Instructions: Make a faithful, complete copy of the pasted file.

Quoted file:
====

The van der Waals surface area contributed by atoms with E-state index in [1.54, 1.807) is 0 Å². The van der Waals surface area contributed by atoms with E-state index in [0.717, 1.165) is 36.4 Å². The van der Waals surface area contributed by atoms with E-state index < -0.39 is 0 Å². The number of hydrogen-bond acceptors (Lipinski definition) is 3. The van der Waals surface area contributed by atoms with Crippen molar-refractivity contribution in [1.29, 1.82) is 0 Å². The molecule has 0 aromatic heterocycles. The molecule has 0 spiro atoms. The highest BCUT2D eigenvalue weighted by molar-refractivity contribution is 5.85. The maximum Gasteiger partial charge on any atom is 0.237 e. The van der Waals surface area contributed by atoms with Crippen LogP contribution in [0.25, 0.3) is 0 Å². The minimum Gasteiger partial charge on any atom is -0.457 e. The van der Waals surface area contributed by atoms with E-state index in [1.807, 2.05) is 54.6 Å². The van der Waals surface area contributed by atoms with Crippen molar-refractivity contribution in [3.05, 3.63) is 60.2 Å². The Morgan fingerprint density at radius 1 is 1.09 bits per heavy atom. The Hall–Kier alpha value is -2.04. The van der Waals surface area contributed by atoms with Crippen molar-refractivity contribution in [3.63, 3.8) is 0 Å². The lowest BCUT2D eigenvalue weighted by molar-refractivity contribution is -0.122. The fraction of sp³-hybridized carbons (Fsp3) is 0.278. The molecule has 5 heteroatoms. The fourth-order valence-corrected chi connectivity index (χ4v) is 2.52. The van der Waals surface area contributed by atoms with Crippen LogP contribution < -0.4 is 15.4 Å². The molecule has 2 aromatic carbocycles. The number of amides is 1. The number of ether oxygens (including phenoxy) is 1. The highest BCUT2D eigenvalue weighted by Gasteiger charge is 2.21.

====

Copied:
The van der Waals surface area contributed by atoms with E-state index in [1.54, 1.807) is 0 Å². The van der Waals surface area contributed by atoms with E-state index in [0.717, 1.165) is 36.4 Å². The van der Waals surface area contributed by atoms with E-state index < -0.39 is 0 Å². The number of hydrogen-bond acceptors (Lipinski definition) is 3. The van der Waals surface area contributed by atoms with Crippen molar-refractivity contribution in [1.29, 1.82) is 0 Å². The molecule has 0 aromatic heterocycles. The molecule has 0 spiro atoms. The highest BCUT2D eigenvalue weighted by molar-refractivity contribution is 5.85. The maximum Gasteiger partial charge on any atom is 0.237 e. The van der Waals surface area contributed by atoms with Crippen LogP contribution in [0.25, 0.3) is 0 Å². The minimum Gasteiger partial charge on any atom is -0.457 e. The van der Waals surface area contributed by atoms with E-state index in [1.807, 2.05) is 54.6 Å². The van der Waals surface area contributed by atoms with Crippen molar-refractivity contribution in [3.05, 3.63) is 60.2 Å². The Morgan fingerprint density at radius 1 is 1.09 bits per heavy atom. The Hall–Kier alpha value is -2.04. The van der Waals surface area contributed by atoms with Crippen molar-refractivity contribution in [3.63, 3.8) is 0 Å². The lowest BCUT2D eigenvalue weighted by molar-refractivity contribution is -0.122. The fraction of sp³-hybridized carbons (Fsp3) is 0.278. The molecule has 5 heteroatoms. The fourth-order valence-corrected chi connectivity index (χ4v) is 2.52. The van der Waals surface area contributed by atoms with Crippen LogP contribution < -0.4 is 15.4 Å². The molecule has 2 aromatic carbocycles. The number of amides is 1. The number of ether oxygens (including phenoxy) is 1. The highest BCUT2D eigenvalue weighted by Gasteiger charge is 2.21.